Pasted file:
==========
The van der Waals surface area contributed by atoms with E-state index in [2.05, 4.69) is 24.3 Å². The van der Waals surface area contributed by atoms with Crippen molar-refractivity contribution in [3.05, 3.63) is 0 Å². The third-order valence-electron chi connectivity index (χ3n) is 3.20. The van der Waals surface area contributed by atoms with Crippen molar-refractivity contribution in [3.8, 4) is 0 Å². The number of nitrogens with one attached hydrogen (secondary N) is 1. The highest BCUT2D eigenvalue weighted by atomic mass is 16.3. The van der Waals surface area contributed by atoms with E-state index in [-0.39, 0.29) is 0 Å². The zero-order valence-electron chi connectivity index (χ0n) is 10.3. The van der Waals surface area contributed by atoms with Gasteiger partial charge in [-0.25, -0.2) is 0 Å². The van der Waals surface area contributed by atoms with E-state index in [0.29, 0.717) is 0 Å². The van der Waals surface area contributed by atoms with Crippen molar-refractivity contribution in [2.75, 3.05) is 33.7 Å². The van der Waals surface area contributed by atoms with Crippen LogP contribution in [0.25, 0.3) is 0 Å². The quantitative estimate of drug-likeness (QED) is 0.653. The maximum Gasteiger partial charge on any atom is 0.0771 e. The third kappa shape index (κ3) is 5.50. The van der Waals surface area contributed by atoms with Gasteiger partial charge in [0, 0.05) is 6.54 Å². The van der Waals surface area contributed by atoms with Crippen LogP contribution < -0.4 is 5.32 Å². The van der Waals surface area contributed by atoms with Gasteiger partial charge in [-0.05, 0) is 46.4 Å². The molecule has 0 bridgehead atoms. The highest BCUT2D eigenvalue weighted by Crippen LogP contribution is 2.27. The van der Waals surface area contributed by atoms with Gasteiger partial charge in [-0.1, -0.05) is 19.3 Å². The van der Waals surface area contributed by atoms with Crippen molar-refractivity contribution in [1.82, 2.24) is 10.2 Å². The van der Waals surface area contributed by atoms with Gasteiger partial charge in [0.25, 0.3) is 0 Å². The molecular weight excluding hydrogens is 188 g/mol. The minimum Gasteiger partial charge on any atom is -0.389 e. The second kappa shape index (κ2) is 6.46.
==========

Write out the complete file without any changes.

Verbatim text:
The van der Waals surface area contributed by atoms with E-state index in [2.05, 4.69) is 24.3 Å². The van der Waals surface area contributed by atoms with Crippen molar-refractivity contribution in [3.05, 3.63) is 0 Å². The third-order valence-electron chi connectivity index (χ3n) is 3.20. The van der Waals surface area contributed by atoms with Crippen molar-refractivity contribution in [3.8, 4) is 0 Å². The number of nitrogens with one attached hydrogen (secondary N) is 1. The highest BCUT2D eigenvalue weighted by atomic mass is 16.3. The van der Waals surface area contributed by atoms with E-state index in [-0.39, 0.29) is 0 Å². The zero-order valence-electron chi connectivity index (χ0n) is 10.3. The van der Waals surface area contributed by atoms with Gasteiger partial charge in [-0.25, -0.2) is 0 Å². The van der Waals surface area contributed by atoms with E-state index in [0.29, 0.717) is 0 Å². The van der Waals surface area contributed by atoms with Crippen molar-refractivity contribution in [2.75, 3.05) is 33.7 Å². The van der Waals surface area contributed by atoms with Crippen LogP contribution in [0.25, 0.3) is 0 Å². The quantitative estimate of drug-likeness (QED) is 0.653. The maximum Gasteiger partial charge on any atom is 0.0771 e. The third kappa shape index (κ3) is 5.50. The van der Waals surface area contributed by atoms with Gasteiger partial charge in [0, 0.05) is 6.54 Å². The van der Waals surface area contributed by atoms with Crippen LogP contribution < -0.4 is 5.32 Å². The van der Waals surface area contributed by atoms with Gasteiger partial charge in [-0.05, 0) is 46.4 Å². The molecule has 0 bridgehead atoms. The highest BCUT2D eigenvalue weighted by Crippen LogP contribution is 2.27. The van der Waals surface area contributed by atoms with Gasteiger partial charge in [-0.1, -0.05) is 19.3 Å². The van der Waals surface area contributed by atoms with Crippen molar-refractivity contribution in [1.82, 2.24) is 10.2 Å². The van der Waals surface area contributed by atoms with Gasteiger partial charge in [0.25, 0.3) is 0 Å². The molecular weight excluding hydrogens is 188 g/mol. The minimum Gasteiger partial charge on any atom is -0.389 e. The second kappa shape index (κ2) is 6.46.